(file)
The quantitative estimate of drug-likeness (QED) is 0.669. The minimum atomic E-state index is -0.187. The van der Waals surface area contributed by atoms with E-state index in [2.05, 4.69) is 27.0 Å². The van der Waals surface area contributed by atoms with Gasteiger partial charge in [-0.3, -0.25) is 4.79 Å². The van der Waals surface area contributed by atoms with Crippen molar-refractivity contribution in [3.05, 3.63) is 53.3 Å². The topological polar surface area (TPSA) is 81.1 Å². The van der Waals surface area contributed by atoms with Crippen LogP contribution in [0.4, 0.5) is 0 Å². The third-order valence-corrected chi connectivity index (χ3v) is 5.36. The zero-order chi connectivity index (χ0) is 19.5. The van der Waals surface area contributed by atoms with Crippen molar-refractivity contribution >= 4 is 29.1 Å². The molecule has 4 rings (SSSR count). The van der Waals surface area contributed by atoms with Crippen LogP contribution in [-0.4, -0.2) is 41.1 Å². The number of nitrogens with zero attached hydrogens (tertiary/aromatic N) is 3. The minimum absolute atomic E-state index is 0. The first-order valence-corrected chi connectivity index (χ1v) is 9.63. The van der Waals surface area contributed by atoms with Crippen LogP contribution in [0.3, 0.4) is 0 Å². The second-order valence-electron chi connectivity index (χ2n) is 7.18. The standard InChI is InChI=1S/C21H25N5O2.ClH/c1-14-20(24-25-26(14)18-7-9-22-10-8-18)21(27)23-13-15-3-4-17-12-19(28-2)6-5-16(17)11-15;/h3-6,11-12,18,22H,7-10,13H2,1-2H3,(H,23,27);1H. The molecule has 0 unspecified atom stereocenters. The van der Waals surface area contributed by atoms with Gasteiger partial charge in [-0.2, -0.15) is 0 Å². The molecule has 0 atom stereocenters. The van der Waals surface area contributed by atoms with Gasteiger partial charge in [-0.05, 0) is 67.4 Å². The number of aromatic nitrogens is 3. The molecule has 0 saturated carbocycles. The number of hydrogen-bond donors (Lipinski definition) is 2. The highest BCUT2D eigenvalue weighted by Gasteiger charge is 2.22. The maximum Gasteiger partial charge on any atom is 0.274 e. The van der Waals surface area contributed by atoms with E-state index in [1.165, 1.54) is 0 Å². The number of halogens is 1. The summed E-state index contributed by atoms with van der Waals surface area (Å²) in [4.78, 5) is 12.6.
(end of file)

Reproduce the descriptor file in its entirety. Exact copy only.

The quantitative estimate of drug-likeness (QED) is 0.669. The minimum atomic E-state index is -0.187. The van der Waals surface area contributed by atoms with E-state index in [2.05, 4.69) is 27.0 Å². The van der Waals surface area contributed by atoms with Gasteiger partial charge in [-0.3, -0.25) is 4.79 Å². The van der Waals surface area contributed by atoms with Crippen molar-refractivity contribution in [3.05, 3.63) is 53.3 Å². The topological polar surface area (TPSA) is 81.1 Å². The van der Waals surface area contributed by atoms with Crippen LogP contribution in [0.4, 0.5) is 0 Å². The third-order valence-corrected chi connectivity index (χ3v) is 5.36. The zero-order chi connectivity index (χ0) is 19.5. The van der Waals surface area contributed by atoms with Crippen molar-refractivity contribution >= 4 is 29.1 Å². The molecule has 4 rings (SSSR count). The van der Waals surface area contributed by atoms with Crippen LogP contribution in [-0.4, -0.2) is 41.1 Å². The number of nitrogens with zero attached hydrogens (tertiary/aromatic N) is 3. The minimum absolute atomic E-state index is 0. The first-order valence-corrected chi connectivity index (χ1v) is 9.63. The van der Waals surface area contributed by atoms with Crippen LogP contribution in [0.3, 0.4) is 0 Å². The second-order valence-electron chi connectivity index (χ2n) is 7.18. The standard InChI is InChI=1S/C21H25N5O2.ClH/c1-14-20(24-25-26(14)18-7-9-22-10-8-18)21(27)23-13-15-3-4-17-12-19(28-2)6-5-16(17)11-15;/h3-6,11-12,18,22H,7-10,13H2,1-2H3,(H,23,27);1H. The molecule has 0 unspecified atom stereocenters. The van der Waals surface area contributed by atoms with Gasteiger partial charge in [-0.2, -0.15) is 0 Å². The molecule has 0 atom stereocenters. The van der Waals surface area contributed by atoms with Gasteiger partial charge in [-0.05, 0) is 67.4 Å². The number of aromatic nitrogens is 3. The molecule has 0 saturated carbocycles. The number of hydrogen-bond donors (Lipinski definition) is 2. The highest BCUT2D eigenvalue weighted by Gasteiger charge is 2.22. The maximum Gasteiger partial charge on any atom is 0.274 e. The van der Waals surface area contributed by atoms with E-state index in [1.165, 1.54) is 0 Å². The number of halogens is 1. The summed E-state index contributed by atoms with van der Waals surface area (Å²) in [4.78, 5) is 12.6.